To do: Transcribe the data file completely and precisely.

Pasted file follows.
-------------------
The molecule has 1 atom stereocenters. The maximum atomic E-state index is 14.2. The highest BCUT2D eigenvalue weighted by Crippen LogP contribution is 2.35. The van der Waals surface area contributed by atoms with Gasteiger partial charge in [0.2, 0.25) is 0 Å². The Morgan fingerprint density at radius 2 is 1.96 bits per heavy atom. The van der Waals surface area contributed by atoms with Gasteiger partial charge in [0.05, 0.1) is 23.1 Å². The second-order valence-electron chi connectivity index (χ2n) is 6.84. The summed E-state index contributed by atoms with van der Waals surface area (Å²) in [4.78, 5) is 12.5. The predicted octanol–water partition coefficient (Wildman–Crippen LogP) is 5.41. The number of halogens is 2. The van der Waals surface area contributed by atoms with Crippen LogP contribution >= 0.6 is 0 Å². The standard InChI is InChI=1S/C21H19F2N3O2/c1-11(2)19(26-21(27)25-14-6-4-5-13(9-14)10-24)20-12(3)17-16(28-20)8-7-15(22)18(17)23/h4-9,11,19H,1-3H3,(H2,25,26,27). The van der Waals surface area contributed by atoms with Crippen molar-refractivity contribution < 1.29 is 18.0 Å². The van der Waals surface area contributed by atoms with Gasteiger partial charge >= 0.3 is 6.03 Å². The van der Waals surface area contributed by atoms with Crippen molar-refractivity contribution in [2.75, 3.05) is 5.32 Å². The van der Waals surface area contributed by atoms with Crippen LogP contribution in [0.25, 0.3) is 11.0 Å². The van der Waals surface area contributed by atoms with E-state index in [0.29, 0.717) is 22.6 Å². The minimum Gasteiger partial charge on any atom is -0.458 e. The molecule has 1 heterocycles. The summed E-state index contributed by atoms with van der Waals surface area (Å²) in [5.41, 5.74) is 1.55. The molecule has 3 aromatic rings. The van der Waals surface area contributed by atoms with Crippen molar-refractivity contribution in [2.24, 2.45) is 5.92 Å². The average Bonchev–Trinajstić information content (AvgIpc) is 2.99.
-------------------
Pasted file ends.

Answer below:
The molecule has 1 atom stereocenters. The maximum atomic E-state index is 14.2. The highest BCUT2D eigenvalue weighted by Crippen LogP contribution is 2.35. The van der Waals surface area contributed by atoms with Gasteiger partial charge in [0.2, 0.25) is 0 Å². The Morgan fingerprint density at radius 2 is 1.96 bits per heavy atom. The van der Waals surface area contributed by atoms with Gasteiger partial charge in [0.05, 0.1) is 23.1 Å². The second-order valence-electron chi connectivity index (χ2n) is 6.84. The summed E-state index contributed by atoms with van der Waals surface area (Å²) in [4.78, 5) is 12.5. The predicted octanol–water partition coefficient (Wildman–Crippen LogP) is 5.41. The number of halogens is 2. The van der Waals surface area contributed by atoms with Crippen LogP contribution >= 0.6 is 0 Å². The standard InChI is InChI=1S/C21H19F2N3O2/c1-11(2)19(26-21(27)25-14-6-4-5-13(9-14)10-24)20-12(3)17-16(28-20)8-7-15(22)18(17)23/h4-9,11,19H,1-3H3,(H2,25,26,27). The van der Waals surface area contributed by atoms with Crippen molar-refractivity contribution < 1.29 is 18.0 Å². The van der Waals surface area contributed by atoms with Gasteiger partial charge >= 0.3 is 6.03 Å². The van der Waals surface area contributed by atoms with Crippen molar-refractivity contribution in [2.75, 3.05) is 5.32 Å². The van der Waals surface area contributed by atoms with Crippen LogP contribution in [0.25, 0.3) is 11.0 Å². The van der Waals surface area contributed by atoms with E-state index in [0.29, 0.717) is 22.6 Å². The minimum Gasteiger partial charge on any atom is -0.458 e. The molecule has 1 heterocycles. The summed E-state index contributed by atoms with van der Waals surface area (Å²) in [5.41, 5.74) is 1.55. The molecule has 3 aromatic rings. The van der Waals surface area contributed by atoms with Crippen molar-refractivity contribution in [2.24, 2.45) is 5.92 Å². The average Bonchev–Trinajstić information content (AvgIpc) is 2.99.